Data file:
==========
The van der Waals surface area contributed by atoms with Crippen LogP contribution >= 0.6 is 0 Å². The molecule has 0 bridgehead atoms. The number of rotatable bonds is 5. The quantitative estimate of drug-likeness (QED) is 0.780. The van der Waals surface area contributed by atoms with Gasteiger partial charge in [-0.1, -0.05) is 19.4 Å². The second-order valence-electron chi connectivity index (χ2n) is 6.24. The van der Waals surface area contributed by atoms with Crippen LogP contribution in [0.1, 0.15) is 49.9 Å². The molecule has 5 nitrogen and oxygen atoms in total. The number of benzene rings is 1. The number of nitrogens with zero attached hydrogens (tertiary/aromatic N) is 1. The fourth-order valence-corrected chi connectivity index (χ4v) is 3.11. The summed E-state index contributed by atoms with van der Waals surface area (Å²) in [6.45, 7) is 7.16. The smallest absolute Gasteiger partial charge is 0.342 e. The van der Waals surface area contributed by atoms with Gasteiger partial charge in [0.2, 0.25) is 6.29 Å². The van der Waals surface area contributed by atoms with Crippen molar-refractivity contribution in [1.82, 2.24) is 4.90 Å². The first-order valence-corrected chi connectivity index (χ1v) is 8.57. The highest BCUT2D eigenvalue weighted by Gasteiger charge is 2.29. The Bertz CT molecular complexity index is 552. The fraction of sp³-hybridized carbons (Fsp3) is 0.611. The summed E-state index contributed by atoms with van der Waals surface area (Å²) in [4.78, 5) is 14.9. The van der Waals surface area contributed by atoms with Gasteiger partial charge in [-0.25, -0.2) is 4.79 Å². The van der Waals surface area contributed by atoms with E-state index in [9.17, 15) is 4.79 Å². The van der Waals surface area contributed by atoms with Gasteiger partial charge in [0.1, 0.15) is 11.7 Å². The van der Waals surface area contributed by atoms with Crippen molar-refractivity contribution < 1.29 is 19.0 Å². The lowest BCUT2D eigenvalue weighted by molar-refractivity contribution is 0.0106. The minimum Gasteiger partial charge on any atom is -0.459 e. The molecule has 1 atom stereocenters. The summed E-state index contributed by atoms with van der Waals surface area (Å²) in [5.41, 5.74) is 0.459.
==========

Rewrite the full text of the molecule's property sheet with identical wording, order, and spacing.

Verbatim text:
The van der Waals surface area contributed by atoms with Crippen LogP contribution >= 0.6 is 0 Å². The molecule has 0 bridgehead atoms. The number of rotatable bonds is 5. The quantitative estimate of drug-likeness (QED) is 0.780. The van der Waals surface area contributed by atoms with Gasteiger partial charge in [-0.1, -0.05) is 19.4 Å². The second-order valence-electron chi connectivity index (χ2n) is 6.24. The van der Waals surface area contributed by atoms with Crippen LogP contribution in [0.1, 0.15) is 49.9 Å². The molecule has 5 nitrogen and oxygen atoms in total. The number of benzene rings is 1. The number of nitrogens with zero attached hydrogens (tertiary/aromatic N) is 1. The fourth-order valence-corrected chi connectivity index (χ4v) is 3.11. The summed E-state index contributed by atoms with van der Waals surface area (Å²) in [6.45, 7) is 7.16. The smallest absolute Gasteiger partial charge is 0.342 e. The van der Waals surface area contributed by atoms with Gasteiger partial charge in [0.2, 0.25) is 6.29 Å². The van der Waals surface area contributed by atoms with Crippen molar-refractivity contribution in [1.82, 2.24) is 4.90 Å². The first-order valence-corrected chi connectivity index (χ1v) is 8.57. The highest BCUT2D eigenvalue weighted by Gasteiger charge is 2.29. The Bertz CT molecular complexity index is 552. The fraction of sp³-hybridized carbons (Fsp3) is 0.611. The summed E-state index contributed by atoms with van der Waals surface area (Å²) in [4.78, 5) is 14.9. The van der Waals surface area contributed by atoms with Gasteiger partial charge in [-0.25, -0.2) is 4.79 Å². The van der Waals surface area contributed by atoms with E-state index in [9.17, 15) is 4.79 Å². The van der Waals surface area contributed by atoms with Gasteiger partial charge in [0.1, 0.15) is 11.7 Å². The van der Waals surface area contributed by atoms with Crippen molar-refractivity contribution < 1.29 is 19.0 Å². The lowest BCUT2D eigenvalue weighted by molar-refractivity contribution is 0.0106. The minimum Gasteiger partial charge on any atom is -0.459 e. The molecule has 1 atom stereocenters. The summed E-state index contributed by atoms with van der Waals surface area (Å²) in [5.41, 5.74) is 0.459.